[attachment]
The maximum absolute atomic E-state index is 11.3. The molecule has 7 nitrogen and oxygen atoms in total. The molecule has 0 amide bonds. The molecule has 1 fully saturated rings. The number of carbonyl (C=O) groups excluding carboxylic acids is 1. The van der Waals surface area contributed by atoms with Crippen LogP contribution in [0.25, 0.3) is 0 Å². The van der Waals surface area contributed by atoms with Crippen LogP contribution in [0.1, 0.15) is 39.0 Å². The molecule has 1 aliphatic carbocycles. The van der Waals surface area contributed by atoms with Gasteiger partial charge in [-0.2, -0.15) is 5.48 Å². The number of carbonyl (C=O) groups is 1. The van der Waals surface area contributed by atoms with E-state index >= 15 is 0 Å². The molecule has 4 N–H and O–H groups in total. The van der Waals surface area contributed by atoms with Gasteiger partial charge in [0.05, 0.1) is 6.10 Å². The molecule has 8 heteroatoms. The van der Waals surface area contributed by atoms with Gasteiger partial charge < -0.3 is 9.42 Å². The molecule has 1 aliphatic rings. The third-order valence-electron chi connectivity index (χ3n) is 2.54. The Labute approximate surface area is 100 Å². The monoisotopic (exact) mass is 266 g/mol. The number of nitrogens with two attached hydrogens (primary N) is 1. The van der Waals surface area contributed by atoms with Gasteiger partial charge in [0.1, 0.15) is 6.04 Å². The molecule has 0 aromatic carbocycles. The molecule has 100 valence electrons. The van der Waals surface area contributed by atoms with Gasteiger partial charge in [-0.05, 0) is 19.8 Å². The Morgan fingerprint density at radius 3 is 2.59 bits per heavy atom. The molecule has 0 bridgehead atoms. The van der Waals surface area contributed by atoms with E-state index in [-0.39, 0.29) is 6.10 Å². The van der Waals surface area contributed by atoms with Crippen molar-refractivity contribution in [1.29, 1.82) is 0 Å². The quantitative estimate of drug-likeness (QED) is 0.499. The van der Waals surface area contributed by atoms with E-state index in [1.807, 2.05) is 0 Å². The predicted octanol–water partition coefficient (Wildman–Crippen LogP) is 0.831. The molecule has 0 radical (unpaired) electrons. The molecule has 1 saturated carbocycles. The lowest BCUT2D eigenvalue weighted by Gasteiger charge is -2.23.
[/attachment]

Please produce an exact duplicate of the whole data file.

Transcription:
The maximum absolute atomic E-state index is 11.3. The molecule has 7 nitrogen and oxygen atoms in total. The molecule has 0 amide bonds. The molecule has 1 fully saturated rings. The number of carbonyl (C=O) groups excluding carboxylic acids is 1. The van der Waals surface area contributed by atoms with Crippen LogP contribution in [0.25, 0.3) is 0 Å². The van der Waals surface area contributed by atoms with Crippen LogP contribution in [0.1, 0.15) is 39.0 Å². The molecule has 1 aliphatic carbocycles. The van der Waals surface area contributed by atoms with Gasteiger partial charge in [-0.2, -0.15) is 5.48 Å². The number of carbonyl (C=O) groups is 1. The van der Waals surface area contributed by atoms with E-state index >= 15 is 0 Å². The molecule has 4 N–H and O–H groups in total. The van der Waals surface area contributed by atoms with Gasteiger partial charge in [0.05, 0.1) is 6.10 Å². The molecule has 8 heteroatoms. The van der Waals surface area contributed by atoms with Gasteiger partial charge < -0.3 is 9.42 Å². The molecule has 1 aliphatic rings. The third-order valence-electron chi connectivity index (χ3n) is 2.54. The Labute approximate surface area is 100 Å². The monoisotopic (exact) mass is 266 g/mol. The number of nitrogens with two attached hydrogens (primary N) is 1. The van der Waals surface area contributed by atoms with Gasteiger partial charge in [0.1, 0.15) is 6.04 Å². The molecule has 0 aromatic carbocycles. The molecule has 100 valence electrons. The van der Waals surface area contributed by atoms with Gasteiger partial charge in [-0.05, 0) is 19.8 Å². The Morgan fingerprint density at radius 3 is 2.59 bits per heavy atom. The molecule has 0 bridgehead atoms. The van der Waals surface area contributed by atoms with E-state index in [-0.39, 0.29) is 6.10 Å². The van der Waals surface area contributed by atoms with Crippen molar-refractivity contribution in [1.29, 1.82) is 0 Å². The quantitative estimate of drug-likeness (QED) is 0.499. The van der Waals surface area contributed by atoms with E-state index in [1.807, 2.05) is 0 Å². The predicted octanol–water partition coefficient (Wildman–Crippen LogP) is 0.831. The molecule has 0 radical (unpaired) electrons. The molecule has 1 saturated carbocycles. The lowest BCUT2D eigenvalue weighted by Gasteiger charge is -2.23.